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  1. This answer was edited.

    Capital is credited in the books of accounts as it is a liability for the business. To make the concept simpler, I would like to familiarize you with the Golden and Modern rules of accounting, which are designed to explain the debit and credit relationship. Rules of Accounting For the application ofRead more

    Capital is credited in the books of accounts as it is a liability for the business.

    To make the concept simpler, I would like to familiarize you with the Golden and Modern rules of accounting, which are designed to explain the debit and credit relationship.

    Rules of Accounting

    For the application of rules, we first need to determine the type of account in question. An account is said to be personal when it is related to firms, companies, individuals, etc. As I mentioned earlier, capital is a liability for the firm/company/business because it is obliged to repay its owner, hence, it is a personal account.

    Golden Rules or The Traditional Rules

    Firstly, we shall consider the golden rules of accounting for personal accounts to determine why capital a/c has a credit balance. The rule is as follows:

    “Debit the receiver,

    Credit the giver”

    Example

    Mr. A is a sole proprietor. The capital invested by him accounts for 1,00,000. The journal entries in his books of accounts are as follows:

    Cash a/cDebit1,00,000Debit what comes into the business
    To Capital a/cCredit1,00,000Credit the giver

    (being cash invested into the business in the form of capital)

    Here we have credited the capital a/c as the business is liable to repay the invested amount to the proprietor in the form of profits.

    Modern Rules

    The modern rule is as follows:

    Type of accountDebitCredit
    CapitalDecreaseIncrease

    Example

    Mr. A commenced business with a capital of 5,00,00. The journal entry is as follows

    Cash a/cDebit5,00,000Debit the increase in asset
    To Capital a/cCredit5,00,000Credit the increase in capital/liability

    (being cash invested in the form of capital)

    Hope this helps.

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  1. This answer was edited.

    The simple meaning of capital, as known by many, is the sum of money invested in the business by the owner/shareholder/partners. It can be in the form of cash or assets. From the accounting perspective, capital is generally of three types, equity capital, debt capital, and working capital. Capital aRead more

    The simple meaning of capital, as known by many, is the sum of money invested in the business by the owner/shareholder/partners. It can be in the form of cash or assets. From the accounting perspective, capital is generally of three types, equity capital, debt capital, and working capital.

    Capital as a Liability

    A very common question that strikes us is that even though capital is invested by the owner in the form of cash or assets, why is it recorded on the liabilities side of the balance sheet? From the accounting perspective, Capital is a liability because the business is obliged to repay its owner.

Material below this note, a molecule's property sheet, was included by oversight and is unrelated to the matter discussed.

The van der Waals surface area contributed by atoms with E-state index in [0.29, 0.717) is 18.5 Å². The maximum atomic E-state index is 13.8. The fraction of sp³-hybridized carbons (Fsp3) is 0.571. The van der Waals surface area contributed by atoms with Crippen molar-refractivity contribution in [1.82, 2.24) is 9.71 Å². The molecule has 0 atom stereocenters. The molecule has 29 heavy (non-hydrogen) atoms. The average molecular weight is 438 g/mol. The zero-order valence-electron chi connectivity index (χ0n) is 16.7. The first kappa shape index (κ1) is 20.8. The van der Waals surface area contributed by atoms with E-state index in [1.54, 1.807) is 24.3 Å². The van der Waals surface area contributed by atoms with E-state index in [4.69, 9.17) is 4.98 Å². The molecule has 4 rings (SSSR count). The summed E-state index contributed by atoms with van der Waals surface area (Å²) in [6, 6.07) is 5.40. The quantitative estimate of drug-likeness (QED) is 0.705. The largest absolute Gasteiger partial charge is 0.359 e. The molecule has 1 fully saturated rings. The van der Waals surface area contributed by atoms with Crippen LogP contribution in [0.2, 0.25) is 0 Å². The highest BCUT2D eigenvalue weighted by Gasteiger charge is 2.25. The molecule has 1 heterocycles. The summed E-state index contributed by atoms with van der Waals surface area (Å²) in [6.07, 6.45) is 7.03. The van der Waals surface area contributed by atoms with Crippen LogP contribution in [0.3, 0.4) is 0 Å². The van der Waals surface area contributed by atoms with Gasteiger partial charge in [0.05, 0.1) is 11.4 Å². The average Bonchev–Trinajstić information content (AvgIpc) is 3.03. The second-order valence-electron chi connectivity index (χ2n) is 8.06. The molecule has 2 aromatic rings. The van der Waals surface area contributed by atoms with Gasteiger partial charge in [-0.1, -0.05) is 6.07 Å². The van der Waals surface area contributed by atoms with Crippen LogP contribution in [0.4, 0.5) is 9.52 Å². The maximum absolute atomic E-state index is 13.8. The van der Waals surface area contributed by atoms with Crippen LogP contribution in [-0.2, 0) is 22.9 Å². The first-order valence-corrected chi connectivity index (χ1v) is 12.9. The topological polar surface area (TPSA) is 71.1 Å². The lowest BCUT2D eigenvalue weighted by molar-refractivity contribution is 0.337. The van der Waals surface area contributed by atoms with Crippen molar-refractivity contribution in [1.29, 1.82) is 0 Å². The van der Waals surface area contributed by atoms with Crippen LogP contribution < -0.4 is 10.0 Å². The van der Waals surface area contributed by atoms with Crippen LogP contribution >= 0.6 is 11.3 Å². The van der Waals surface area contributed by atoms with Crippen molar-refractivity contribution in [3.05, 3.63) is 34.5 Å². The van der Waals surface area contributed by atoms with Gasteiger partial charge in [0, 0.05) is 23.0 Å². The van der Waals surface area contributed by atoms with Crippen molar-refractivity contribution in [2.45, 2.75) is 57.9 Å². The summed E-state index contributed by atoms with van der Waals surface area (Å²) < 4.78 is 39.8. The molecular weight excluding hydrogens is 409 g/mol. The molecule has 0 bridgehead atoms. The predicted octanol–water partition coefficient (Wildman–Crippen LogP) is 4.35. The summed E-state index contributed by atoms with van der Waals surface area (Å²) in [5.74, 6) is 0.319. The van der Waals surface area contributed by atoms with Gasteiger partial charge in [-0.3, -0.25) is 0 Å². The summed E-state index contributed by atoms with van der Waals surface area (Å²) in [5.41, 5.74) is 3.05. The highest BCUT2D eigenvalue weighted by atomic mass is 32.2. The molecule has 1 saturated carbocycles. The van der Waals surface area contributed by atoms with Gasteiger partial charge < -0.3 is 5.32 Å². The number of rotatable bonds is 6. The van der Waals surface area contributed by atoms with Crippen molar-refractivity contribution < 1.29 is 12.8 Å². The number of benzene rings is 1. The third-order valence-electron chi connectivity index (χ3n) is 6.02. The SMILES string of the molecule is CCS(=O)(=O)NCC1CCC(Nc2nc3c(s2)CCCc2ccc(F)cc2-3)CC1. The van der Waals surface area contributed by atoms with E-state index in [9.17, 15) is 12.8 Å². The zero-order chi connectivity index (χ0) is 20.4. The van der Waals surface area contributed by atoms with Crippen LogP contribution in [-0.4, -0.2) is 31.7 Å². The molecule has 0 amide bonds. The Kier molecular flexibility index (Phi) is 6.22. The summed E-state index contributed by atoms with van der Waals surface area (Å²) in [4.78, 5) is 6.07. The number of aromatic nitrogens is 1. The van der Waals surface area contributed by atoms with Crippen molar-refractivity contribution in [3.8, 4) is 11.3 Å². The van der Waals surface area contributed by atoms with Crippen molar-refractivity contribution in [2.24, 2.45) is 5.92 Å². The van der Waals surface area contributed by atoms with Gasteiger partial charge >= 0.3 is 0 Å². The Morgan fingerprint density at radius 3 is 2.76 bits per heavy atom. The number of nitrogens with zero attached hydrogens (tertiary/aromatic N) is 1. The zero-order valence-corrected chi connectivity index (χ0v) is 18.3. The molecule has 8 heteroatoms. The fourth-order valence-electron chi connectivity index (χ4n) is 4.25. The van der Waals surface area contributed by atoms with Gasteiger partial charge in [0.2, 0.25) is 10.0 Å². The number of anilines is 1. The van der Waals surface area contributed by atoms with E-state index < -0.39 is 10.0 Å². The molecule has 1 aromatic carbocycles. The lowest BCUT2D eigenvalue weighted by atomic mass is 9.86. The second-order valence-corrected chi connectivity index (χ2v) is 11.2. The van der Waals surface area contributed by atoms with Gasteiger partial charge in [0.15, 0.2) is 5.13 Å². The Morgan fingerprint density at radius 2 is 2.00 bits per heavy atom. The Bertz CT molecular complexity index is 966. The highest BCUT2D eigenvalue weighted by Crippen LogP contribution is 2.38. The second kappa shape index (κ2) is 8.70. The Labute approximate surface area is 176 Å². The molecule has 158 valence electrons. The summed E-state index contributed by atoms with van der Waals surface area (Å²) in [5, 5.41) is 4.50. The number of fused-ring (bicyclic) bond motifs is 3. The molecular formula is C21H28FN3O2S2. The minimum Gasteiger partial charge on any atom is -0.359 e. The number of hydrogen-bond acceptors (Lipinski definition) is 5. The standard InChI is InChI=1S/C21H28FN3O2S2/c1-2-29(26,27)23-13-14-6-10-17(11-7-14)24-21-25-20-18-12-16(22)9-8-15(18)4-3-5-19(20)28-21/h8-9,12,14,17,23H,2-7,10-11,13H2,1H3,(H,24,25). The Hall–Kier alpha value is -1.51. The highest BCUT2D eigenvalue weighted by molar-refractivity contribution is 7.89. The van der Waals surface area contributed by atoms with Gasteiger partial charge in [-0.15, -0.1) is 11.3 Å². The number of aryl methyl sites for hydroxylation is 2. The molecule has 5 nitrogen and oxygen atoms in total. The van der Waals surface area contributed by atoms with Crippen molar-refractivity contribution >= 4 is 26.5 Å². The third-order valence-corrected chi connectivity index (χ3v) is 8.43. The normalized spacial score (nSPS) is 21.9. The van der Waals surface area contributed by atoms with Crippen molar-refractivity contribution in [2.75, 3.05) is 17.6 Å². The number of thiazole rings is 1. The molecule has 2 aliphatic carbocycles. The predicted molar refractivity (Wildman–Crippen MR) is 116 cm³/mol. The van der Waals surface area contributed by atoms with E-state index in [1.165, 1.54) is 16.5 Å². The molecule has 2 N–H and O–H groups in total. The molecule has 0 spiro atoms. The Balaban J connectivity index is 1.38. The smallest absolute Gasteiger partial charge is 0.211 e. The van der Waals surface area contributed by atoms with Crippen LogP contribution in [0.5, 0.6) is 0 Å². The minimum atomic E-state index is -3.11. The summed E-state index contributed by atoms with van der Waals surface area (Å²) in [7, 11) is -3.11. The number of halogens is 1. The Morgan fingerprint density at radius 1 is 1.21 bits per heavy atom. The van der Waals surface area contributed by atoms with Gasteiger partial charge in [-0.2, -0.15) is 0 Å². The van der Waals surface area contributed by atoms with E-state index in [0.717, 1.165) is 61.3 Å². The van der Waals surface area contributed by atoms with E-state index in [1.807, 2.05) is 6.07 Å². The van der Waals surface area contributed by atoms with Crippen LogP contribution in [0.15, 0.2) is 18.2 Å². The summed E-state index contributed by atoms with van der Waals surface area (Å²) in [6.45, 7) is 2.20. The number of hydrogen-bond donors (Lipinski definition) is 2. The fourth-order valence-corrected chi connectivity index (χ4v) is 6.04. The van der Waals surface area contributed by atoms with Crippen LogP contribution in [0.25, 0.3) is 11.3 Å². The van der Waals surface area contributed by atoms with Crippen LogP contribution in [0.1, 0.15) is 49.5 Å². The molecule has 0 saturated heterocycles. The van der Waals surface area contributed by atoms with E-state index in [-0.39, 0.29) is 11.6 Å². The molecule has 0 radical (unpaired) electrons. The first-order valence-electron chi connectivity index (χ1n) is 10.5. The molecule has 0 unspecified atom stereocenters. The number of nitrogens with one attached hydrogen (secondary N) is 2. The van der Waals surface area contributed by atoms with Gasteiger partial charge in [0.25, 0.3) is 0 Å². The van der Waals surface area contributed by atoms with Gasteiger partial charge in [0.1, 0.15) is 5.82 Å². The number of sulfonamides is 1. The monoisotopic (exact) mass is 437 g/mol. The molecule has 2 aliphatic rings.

To make the point clear, I would like to introduce you to the two different accounting perspectives of the same.

    Internal Liability

    Firstly, in the case of equity capital, it refers to ownership and represents the owner’s fund. The company is obliged to repay the owners as it is an internal liability and interest on capital is also paid during the operations of a company. A company is considered as a separate legal entity from its owner. The proprietor/shareholder/partners have invested the amount with an aim and expectation of profits in return.

    However, the owners are repaid only if any amount is left after paying off all the obligations during the winding up of the company. It is not a mandatory liability like in the case of debt capital. It can also be represented as follows:

    Assets = Liabilities + Capital

    I have used the accounting equation to show the shareholder’s equity/capital as a difference and balancing figure between the company’s liabilities and assets. Since the capital invested is used to pay off all the debts, it has a credit balance and is recorded on the liabilities side of the balance sheet.

    External Liability

    Secondly, let us assume that company A has borrowed a certain sum of money from the company B, and holds onto the amount invested for realizing feasible profits in the future. The company is obliged to repay, irrespective of profits or loss.

    In simple words, I can conclude that capital is a liability.

    Capital as shown in the balance sheet

    Balance Sheet as at 31st March,yyyy

    LiabilitiesAmount AssetsAmount
    Capital2,40,000Cash in hand70,000
    (+) Net Profit70,000Accounts receivables50,000
    (-) Drawings(30,000)Patents10,000
    (-)Interest on capital(20,000)Equipment45,000
    Retained Earnings10,000Building90,000
    Sundry Creditors40,000Prepaid Expense35,000
    Outstanding Rent/Salary5,000Goodwill20,000
    General Reserve10,000Investments60,000
    Loan taken from Bank55,000Accrued Income10,000
    3,80,0003,80,000

    Hope this helps.

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